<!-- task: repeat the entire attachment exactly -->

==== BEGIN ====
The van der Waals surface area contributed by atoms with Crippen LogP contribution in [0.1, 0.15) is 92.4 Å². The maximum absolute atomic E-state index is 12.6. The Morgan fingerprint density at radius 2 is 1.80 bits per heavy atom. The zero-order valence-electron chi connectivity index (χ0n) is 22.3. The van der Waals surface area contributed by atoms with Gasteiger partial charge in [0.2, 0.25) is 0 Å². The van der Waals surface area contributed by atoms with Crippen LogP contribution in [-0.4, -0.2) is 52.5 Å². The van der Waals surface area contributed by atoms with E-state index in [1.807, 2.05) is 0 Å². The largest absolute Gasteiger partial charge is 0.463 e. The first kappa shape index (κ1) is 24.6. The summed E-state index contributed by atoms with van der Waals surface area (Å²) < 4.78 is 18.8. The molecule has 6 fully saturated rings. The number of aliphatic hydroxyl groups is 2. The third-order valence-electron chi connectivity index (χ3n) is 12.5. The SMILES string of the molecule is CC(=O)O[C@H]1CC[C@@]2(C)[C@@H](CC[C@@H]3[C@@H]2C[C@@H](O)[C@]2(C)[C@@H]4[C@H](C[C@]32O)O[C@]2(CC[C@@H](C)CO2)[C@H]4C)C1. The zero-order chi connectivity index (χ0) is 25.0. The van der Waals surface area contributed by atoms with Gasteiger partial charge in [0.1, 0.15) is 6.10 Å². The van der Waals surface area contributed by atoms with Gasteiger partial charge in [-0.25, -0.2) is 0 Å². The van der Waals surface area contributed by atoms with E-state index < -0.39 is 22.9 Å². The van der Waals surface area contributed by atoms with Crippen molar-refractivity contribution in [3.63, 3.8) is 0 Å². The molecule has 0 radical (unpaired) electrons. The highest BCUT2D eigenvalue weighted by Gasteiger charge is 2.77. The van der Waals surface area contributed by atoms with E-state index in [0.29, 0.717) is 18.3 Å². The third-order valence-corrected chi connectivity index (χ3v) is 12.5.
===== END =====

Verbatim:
The van der Waals surface area contributed by atoms with Crippen LogP contribution in [0.1, 0.15) is 92.4 Å². The maximum absolute atomic E-state index is 12.6. The Morgan fingerprint density at radius 2 is 1.80 bits per heavy atom. The zero-order valence-electron chi connectivity index (χ0n) is 22.3. The van der Waals surface area contributed by atoms with Gasteiger partial charge in [0.2, 0.25) is 0 Å². The van der Waals surface area contributed by atoms with Crippen LogP contribution in [-0.4, -0.2) is 52.5 Å². The van der Waals surface area contributed by atoms with E-state index in [1.807, 2.05) is 0 Å². The largest absolute Gasteiger partial charge is 0.463 e. The first kappa shape index (κ1) is 24.6. The summed E-state index contributed by atoms with van der Waals surface area (Å²) < 4.78 is 18.8. The molecule has 6 fully saturated rings. The number of aliphatic hydroxyl groups is 2. The third-order valence-electron chi connectivity index (χ3n) is 12.5. The SMILES string of the molecule is CC(=O)O[C@H]1CC[C@@]2(C)[C@@H](CC[C@@H]3[C@@H]2C[C@@H](O)[C@]2(C)[C@@H]4[C@H](C[C@]32O)O[C@]2(CC[C@@H](C)CO2)[C@H]4C)C1. The zero-order chi connectivity index (χ0) is 25.0. The van der Waals surface area contributed by atoms with Gasteiger partial charge in [0.1, 0.15) is 6.10 Å². The van der Waals surface area contributed by atoms with Gasteiger partial charge in [-0.25, -0.2) is 0 Å². The van der Waals surface area contributed by atoms with E-state index < -0.39 is 22.9 Å². The van der Waals surface area contributed by atoms with Crippen molar-refractivity contribution in [3.63, 3.8) is 0 Å². The molecule has 0 radical (unpaired) electrons. The highest BCUT2D eigenvalue weighted by Gasteiger charge is 2.77. The van der Waals surface area contributed by atoms with E-state index in [0.29, 0.717) is 18.3 Å². The third-order valence-corrected chi connectivity index (χ3v) is 12.5.